Thursday, November 16, 2006

Algerian President Abdelaziz Bouteflika Admits Being 'Very Ill' But Now Feeling Much Better

20:54 MECCA TIME, 17:54 GMT

Algeria president feeling better

Bouteflika smiled for the cameras but had no reassuring words for French Interior Minister Sarkozy

The Algerian president, Abdelaziz Bouteflika, has admitted that he had been "very ill" but said that he was now much better in a move to end a debate at home and abroad about his health.

However, Bouteflika refused to offer words of reconciliation to France, providing a terse end to a visit by the French interior minister, Nicolas Sarkozy.

The subject of Bouteflika's health is rarely broached publicly by Algerian officials although it has been widely discussed by ordinary Algerians since he visited France for medical treatment late last year and again this year.

Senior Algerian politicians have told local media recently that Bouteflika has been well.

Analysts say the health of the 69-year-old president, who has sought to bring peace to the giant oil-exporting country of 33 million since taking office in 1999, is a critical factor in the political stability of Africa's second-largest country.

No more questions

Answering a question after his meeting with Sarkozy, he said: "It's true that I was very ill, but today I am much better."

He then told reporters to "stop asking questions about my health".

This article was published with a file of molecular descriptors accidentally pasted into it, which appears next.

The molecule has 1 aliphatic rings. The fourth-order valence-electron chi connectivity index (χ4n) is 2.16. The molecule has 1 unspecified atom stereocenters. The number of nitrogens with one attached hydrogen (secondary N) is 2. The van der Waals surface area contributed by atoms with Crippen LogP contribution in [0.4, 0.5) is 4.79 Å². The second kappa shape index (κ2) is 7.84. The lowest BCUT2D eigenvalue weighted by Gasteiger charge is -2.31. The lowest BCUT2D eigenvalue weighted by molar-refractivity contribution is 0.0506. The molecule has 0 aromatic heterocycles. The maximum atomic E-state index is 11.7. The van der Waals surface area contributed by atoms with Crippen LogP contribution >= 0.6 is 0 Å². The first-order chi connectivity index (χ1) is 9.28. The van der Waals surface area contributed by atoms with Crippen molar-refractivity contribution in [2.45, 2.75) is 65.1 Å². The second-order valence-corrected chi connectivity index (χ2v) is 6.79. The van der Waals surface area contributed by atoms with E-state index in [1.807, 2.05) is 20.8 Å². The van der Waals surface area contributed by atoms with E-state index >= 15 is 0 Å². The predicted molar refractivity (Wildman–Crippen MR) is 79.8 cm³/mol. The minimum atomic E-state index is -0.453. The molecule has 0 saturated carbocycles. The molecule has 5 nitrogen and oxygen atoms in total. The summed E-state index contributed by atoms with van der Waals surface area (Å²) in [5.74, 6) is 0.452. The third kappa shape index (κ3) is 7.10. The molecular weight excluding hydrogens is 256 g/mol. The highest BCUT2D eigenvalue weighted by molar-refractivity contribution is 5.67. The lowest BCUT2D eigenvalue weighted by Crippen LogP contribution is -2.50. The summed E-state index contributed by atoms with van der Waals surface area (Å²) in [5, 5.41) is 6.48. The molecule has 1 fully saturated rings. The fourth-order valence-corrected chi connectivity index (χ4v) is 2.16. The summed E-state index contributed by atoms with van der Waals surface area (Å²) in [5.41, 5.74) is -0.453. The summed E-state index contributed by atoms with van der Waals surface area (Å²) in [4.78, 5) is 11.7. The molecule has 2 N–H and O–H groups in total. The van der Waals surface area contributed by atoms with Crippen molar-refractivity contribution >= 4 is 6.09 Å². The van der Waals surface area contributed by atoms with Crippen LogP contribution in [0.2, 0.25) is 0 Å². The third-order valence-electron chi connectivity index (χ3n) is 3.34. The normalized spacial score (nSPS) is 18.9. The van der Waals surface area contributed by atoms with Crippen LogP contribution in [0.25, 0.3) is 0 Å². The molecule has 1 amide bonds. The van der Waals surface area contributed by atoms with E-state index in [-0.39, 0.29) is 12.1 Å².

The subject of France was dealt with in a similarly frank manner.

Bouteflika met Sarkozy for a four-and-a-half-hour meeting, but made little effort to patch up differences with Algeria's former colonial ruler.

"It's fully clear that we [France and Algeria] are condemned to having a common future. We can do nothing about the laws of geography," which place France and Algeria on opposite sides of the Mediterranean, he said.

French interest

Asked whether he could offer a word that could bring Algeria and France closer, Bouteflika said: "In these circumstances, I cannot say anything."

Sarkozy's two-day trip to Algeria had been encouraged by the French president, Jacques Chirac, and was billed as a chance to get bilateral ties back on track.

For Sarkozy,who is aiming to be the centre-right's candidate for next year's presidnetial election, the visit was steeped in political importance because roughly three million people of Algerian descent live in France.

On Monday, Sarkozy announced that the so-called Schengen zone nations of Europe will no longer consult one another before issuing visas to Algerians.

The move is expected to reduce the waiting time for Algerians seeking visas from about 15 days to between one and three days.

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